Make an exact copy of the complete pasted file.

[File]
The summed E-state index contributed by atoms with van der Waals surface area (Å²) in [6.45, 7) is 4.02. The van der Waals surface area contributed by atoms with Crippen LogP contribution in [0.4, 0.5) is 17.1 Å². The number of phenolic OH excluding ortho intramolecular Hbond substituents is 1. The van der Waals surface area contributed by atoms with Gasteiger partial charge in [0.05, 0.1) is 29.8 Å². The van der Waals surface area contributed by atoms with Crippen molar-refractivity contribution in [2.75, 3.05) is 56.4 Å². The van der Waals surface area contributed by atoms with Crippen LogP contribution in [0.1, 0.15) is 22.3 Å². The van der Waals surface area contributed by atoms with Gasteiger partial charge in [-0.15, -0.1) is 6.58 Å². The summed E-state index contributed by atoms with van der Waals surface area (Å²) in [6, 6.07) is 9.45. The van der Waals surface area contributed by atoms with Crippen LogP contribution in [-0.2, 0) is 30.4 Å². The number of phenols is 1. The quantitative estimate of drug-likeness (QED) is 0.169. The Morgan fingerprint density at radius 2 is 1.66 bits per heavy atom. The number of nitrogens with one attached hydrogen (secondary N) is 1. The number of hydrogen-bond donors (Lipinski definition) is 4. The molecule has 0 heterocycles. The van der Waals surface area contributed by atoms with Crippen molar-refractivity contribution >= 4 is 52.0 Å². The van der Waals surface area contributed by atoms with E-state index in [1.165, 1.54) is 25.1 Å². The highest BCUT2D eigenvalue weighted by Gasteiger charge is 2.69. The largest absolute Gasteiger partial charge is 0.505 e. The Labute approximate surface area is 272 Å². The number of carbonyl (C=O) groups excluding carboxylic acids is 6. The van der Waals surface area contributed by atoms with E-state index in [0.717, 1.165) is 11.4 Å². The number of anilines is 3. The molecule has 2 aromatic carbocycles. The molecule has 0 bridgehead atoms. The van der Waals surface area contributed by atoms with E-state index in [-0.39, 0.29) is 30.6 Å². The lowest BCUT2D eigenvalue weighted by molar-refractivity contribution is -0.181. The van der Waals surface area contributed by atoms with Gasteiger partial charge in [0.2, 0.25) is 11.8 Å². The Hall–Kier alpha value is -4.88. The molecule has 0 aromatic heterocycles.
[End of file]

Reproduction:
The summed E-state index contributed by atoms with van der Waals surface area (Å²) in [6.45, 7) is 4.02. The van der Waals surface area contributed by atoms with Crippen LogP contribution in [0.4, 0.5) is 17.1 Å². The number of phenolic OH excluding ortho intramolecular Hbond substituents is 1. The van der Waals surface area contributed by atoms with Gasteiger partial charge in [0.05, 0.1) is 29.8 Å². The van der Waals surface area contributed by atoms with Crippen molar-refractivity contribution in [2.75, 3.05) is 56.4 Å². The van der Waals surface area contributed by atoms with Crippen LogP contribution in [0.1, 0.15) is 22.3 Å². The van der Waals surface area contributed by atoms with Gasteiger partial charge in [-0.15, -0.1) is 6.58 Å². The summed E-state index contributed by atoms with van der Waals surface area (Å²) in [6, 6.07) is 9.45. The van der Waals surface area contributed by atoms with Crippen LogP contribution in [-0.2, 0) is 30.4 Å². The number of phenols is 1. The quantitative estimate of drug-likeness (QED) is 0.169. The Morgan fingerprint density at radius 2 is 1.66 bits per heavy atom. The number of nitrogens with one attached hydrogen (secondary N) is 1. The number of hydrogen-bond donors (Lipinski definition) is 4. The molecule has 0 heterocycles. The van der Waals surface area contributed by atoms with Crippen molar-refractivity contribution >= 4 is 52.0 Å². The van der Waals surface area contributed by atoms with E-state index in [1.165, 1.54) is 25.1 Å². The highest BCUT2D eigenvalue weighted by Gasteiger charge is 2.69. The largest absolute Gasteiger partial charge is 0.505 e. The Labute approximate surface area is 272 Å². The number of carbonyl (C=O) groups excluding carboxylic acids is 6. The van der Waals surface area contributed by atoms with E-state index in [0.717, 1.165) is 11.4 Å². The number of anilines is 3. The molecule has 2 aromatic carbocycles. The molecule has 0 bridgehead atoms. The van der Waals surface area contributed by atoms with E-state index in [-0.39, 0.29) is 30.6 Å². The lowest BCUT2D eigenvalue weighted by molar-refractivity contribution is -0.181. The van der Waals surface area contributed by atoms with Gasteiger partial charge in [0.2, 0.25) is 11.8 Å². The Hall–Kier alpha value is -4.88. The molecule has 0 aromatic heterocycles.